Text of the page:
Potential clients often reach out to us because they want to start a business. We had such a meeting late last year. Recently we were notified that they didn’t want to go through with the startup. We had some time invested in the planning and mentoring session, but that’s not why we’re sad. We’re sad because a potentially great idea was left on the side of the road to die. But, we felt it necessary to write about this and put out some guidelines that may help others. This article will merge some of the methodologies we use when helping folks start their own business.
Validate Your Idea
When people come to us with an idea to start a business, they have already sold it to themselves and seem unwavering in the reality that (a) it’s not that unique, (b) it’s not breathtaking, or (c) really? We try to be gentle in the delivery of our opinion, but it’s not easy.
The route we typically take is to help people validate their idea – with someone else besides friends and family. We recommend the purchase ($80) of a book by Wendy Kennedy, “So what? Who cares? Why you?” and recommend that they walk through all nine steps before we meet again. Her methodology is spot on when it comes to validating your business idea.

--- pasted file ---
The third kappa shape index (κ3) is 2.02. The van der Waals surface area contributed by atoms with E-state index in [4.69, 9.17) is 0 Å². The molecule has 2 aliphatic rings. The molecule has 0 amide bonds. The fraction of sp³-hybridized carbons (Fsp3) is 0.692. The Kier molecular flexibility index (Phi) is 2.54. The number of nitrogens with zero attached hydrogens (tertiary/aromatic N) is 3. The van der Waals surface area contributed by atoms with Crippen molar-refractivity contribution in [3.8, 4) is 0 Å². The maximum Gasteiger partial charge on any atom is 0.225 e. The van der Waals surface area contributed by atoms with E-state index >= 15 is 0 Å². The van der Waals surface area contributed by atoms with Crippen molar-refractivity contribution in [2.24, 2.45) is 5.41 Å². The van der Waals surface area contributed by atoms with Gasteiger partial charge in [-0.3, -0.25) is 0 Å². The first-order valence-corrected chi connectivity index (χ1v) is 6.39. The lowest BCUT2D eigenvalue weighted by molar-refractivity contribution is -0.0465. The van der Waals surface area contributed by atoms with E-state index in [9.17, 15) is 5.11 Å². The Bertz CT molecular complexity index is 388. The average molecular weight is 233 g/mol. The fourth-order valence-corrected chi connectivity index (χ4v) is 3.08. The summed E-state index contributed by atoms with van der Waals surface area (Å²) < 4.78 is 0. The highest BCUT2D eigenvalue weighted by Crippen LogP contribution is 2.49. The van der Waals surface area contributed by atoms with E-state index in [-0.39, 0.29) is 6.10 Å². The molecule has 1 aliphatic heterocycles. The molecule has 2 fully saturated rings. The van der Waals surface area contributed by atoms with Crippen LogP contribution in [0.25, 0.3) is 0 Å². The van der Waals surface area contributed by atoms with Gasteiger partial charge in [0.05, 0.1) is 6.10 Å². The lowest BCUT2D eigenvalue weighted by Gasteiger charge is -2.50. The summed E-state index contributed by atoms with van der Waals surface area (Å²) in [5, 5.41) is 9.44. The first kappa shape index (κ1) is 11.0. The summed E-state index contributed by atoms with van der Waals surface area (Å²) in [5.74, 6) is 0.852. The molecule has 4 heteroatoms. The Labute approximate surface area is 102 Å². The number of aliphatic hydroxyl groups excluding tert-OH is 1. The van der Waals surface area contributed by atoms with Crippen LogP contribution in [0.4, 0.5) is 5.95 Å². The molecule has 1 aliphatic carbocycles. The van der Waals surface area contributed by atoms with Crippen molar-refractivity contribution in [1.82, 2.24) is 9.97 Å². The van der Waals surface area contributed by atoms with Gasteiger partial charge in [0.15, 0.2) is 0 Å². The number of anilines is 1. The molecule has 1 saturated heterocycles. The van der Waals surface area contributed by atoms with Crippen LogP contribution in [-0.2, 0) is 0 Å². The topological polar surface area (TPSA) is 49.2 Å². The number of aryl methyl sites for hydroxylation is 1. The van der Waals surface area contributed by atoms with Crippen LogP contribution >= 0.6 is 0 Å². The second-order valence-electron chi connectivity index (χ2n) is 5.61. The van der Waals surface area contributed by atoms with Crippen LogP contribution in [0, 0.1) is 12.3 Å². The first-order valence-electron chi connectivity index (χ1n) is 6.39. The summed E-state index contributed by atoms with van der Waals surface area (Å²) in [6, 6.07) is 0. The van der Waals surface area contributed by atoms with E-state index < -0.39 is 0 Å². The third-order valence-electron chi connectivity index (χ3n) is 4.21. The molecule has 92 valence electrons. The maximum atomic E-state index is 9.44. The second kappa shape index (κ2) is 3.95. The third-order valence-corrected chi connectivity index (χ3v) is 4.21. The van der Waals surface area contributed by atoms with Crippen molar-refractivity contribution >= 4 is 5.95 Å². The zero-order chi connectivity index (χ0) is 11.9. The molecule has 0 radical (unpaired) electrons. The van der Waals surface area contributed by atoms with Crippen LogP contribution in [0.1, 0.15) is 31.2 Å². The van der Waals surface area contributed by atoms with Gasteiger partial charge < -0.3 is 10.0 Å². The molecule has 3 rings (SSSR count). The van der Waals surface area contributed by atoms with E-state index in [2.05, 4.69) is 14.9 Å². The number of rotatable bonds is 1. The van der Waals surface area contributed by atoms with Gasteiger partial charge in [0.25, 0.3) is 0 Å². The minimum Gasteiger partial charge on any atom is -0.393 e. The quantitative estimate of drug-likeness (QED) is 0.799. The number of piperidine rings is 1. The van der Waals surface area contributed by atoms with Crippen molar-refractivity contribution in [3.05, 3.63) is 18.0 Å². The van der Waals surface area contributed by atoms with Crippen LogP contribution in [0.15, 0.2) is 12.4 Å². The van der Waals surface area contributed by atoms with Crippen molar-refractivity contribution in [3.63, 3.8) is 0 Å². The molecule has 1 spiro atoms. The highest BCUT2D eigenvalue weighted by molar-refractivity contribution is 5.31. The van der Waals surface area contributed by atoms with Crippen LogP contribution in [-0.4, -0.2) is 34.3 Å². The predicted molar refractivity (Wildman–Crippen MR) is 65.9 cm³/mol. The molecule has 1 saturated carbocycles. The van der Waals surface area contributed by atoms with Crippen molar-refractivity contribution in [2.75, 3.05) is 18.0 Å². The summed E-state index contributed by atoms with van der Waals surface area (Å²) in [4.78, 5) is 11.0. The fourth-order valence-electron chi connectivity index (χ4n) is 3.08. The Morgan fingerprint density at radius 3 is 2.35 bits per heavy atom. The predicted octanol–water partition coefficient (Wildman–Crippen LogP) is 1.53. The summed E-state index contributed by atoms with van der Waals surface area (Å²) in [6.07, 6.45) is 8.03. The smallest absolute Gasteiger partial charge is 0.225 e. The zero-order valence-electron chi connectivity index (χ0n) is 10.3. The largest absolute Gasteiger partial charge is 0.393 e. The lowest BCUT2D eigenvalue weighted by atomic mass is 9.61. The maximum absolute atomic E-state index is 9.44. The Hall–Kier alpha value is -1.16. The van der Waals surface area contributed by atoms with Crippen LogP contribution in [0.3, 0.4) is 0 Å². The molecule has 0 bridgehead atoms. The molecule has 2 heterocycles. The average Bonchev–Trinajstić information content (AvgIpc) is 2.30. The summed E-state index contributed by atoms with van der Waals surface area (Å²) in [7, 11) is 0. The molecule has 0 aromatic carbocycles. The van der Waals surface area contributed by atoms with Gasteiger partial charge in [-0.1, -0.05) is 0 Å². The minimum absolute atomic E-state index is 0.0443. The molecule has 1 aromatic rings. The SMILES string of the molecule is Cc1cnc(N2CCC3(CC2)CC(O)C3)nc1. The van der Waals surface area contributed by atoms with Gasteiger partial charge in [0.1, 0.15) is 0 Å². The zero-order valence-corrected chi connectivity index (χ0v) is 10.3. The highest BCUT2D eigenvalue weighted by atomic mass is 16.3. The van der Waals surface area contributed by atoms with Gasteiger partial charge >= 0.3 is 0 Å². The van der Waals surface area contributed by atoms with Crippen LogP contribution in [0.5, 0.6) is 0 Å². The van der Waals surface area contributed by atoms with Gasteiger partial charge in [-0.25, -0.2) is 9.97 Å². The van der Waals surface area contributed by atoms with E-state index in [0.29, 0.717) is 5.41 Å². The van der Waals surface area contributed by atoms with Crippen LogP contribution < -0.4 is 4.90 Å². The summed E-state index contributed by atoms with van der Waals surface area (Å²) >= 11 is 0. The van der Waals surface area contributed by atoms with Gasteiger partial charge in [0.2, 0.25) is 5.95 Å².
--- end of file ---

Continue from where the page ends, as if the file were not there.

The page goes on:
Talk To Potential Customers
Once you have validated your idea, we recommend talking to potential customers and walking them through your prototype or napkin drawing you completed in the previous step. Why? Right now, this is still your baby, and it’s pretty. You need to get more outside feedback so you can iterate through improvements. Notice that we haven’t told you to register your business or get a tax number just yet. You’re still in the validation stage of preparing to start a business.
It’s time to introduce the Business Model Canvas (BMC). BMC is a great 1-page solution that will help you document your potential business from various aspects. You may decide that this idea isn’t worth pursuing after all! The Business Model Canvas was developed in 2004 by Alexander Osterwalder. The block format covers these key facets to help you develop your idea into a business. Check out Pinterest for some completed Models that may inspire you.
- Customer Segments – Who are you creating value for?
- Value Propositions – What value will you deliver to your customers?
- Channels – How will you reach your Customer Segments?
- Customer Relationships – What type of relationships do your Customer Segments expect?
- Revenue Streams – What value are your customers willing to pay for?
- Key Resources – What key resources do your value propositions require?
- Key Activities – What key activities do your value propositions require?
- Key Partners – Who will be your key partners?
- Cost Structure – What are the important costs in your business model?
With these two recommended books and the value of your time, you have invested less than $100 in examining the viability of your idea to start a business. We wanted to share this knowledge with you so that you can make a better decision about your future as an entrepreneur. If you want us to review your idea and offer suggestions, contact us and we’ll be glad to help!
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